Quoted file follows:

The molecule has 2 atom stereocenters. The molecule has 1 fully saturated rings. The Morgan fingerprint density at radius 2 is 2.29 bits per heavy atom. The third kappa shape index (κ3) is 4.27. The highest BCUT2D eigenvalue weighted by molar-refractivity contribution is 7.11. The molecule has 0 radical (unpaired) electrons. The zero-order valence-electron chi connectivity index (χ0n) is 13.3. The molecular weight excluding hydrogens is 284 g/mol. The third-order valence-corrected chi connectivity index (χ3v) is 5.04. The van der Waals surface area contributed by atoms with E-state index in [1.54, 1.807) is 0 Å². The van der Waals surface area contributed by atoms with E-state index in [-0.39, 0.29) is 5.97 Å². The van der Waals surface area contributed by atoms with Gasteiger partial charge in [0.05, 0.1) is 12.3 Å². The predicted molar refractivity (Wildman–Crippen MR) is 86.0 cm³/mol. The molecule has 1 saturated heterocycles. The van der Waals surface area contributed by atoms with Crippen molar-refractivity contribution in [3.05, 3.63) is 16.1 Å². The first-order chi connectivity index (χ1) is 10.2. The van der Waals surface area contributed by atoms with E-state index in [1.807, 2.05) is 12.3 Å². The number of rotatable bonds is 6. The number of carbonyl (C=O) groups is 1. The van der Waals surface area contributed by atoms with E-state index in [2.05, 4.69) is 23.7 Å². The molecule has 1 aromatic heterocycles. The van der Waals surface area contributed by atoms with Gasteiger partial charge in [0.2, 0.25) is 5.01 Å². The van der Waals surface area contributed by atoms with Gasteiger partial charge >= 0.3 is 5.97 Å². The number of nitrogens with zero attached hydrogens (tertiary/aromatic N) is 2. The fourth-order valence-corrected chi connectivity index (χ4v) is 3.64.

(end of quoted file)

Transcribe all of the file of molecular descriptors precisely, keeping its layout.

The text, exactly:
The molecule has 2 atom stereocenters. The molecule has 1 fully saturated rings. The Morgan fingerprint density at radius 2 is 2.29 bits per heavy atom. The third kappa shape index (κ3) is 4.27. The highest BCUT2D eigenvalue weighted by molar-refractivity contribution is 7.11. The molecule has 0 radical (unpaired) electrons. The zero-order valence-electron chi connectivity index (χ0n) is 13.3. The molecular weight excluding hydrogens is 284 g/mol. The third-order valence-corrected chi connectivity index (χ3v) is 5.04. The van der Waals surface area contributed by atoms with E-state index in [1.54, 1.807) is 0 Å². The van der Waals surface area contributed by atoms with E-state index in [-0.39, 0.29) is 5.97 Å². The van der Waals surface area contributed by atoms with Gasteiger partial charge in [0.05, 0.1) is 12.3 Å². The predicted molar refractivity (Wildman–Crippen MR) is 86.0 cm³/mol. The molecule has 1 saturated heterocycles. The van der Waals surface area contributed by atoms with Crippen molar-refractivity contribution in [3.05, 3.63) is 16.1 Å². The first-order chi connectivity index (χ1) is 10.2. The van der Waals surface area contributed by atoms with E-state index in [1.807, 2.05) is 12.3 Å². The number of rotatable bonds is 6. The number of carbonyl (C=O) groups is 1. The van der Waals surface area contributed by atoms with E-state index in [2.05, 4.69) is 23.7 Å². The molecule has 1 aromatic heterocycles. The van der Waals surface area contributed by atoms with Gasteiger partial charge in [0.2, 0.25) is 5.01 Å². The van der Waals surface area contributed by atoms with Gasteiger partial charge >= 0.3 is 5.97 Å². The number of nitrogens with zero attached hydrogens (tertiary/aromatic N) is 2. The fourth-order valence-corrected chi connectivity index (χ4v) is 3.64.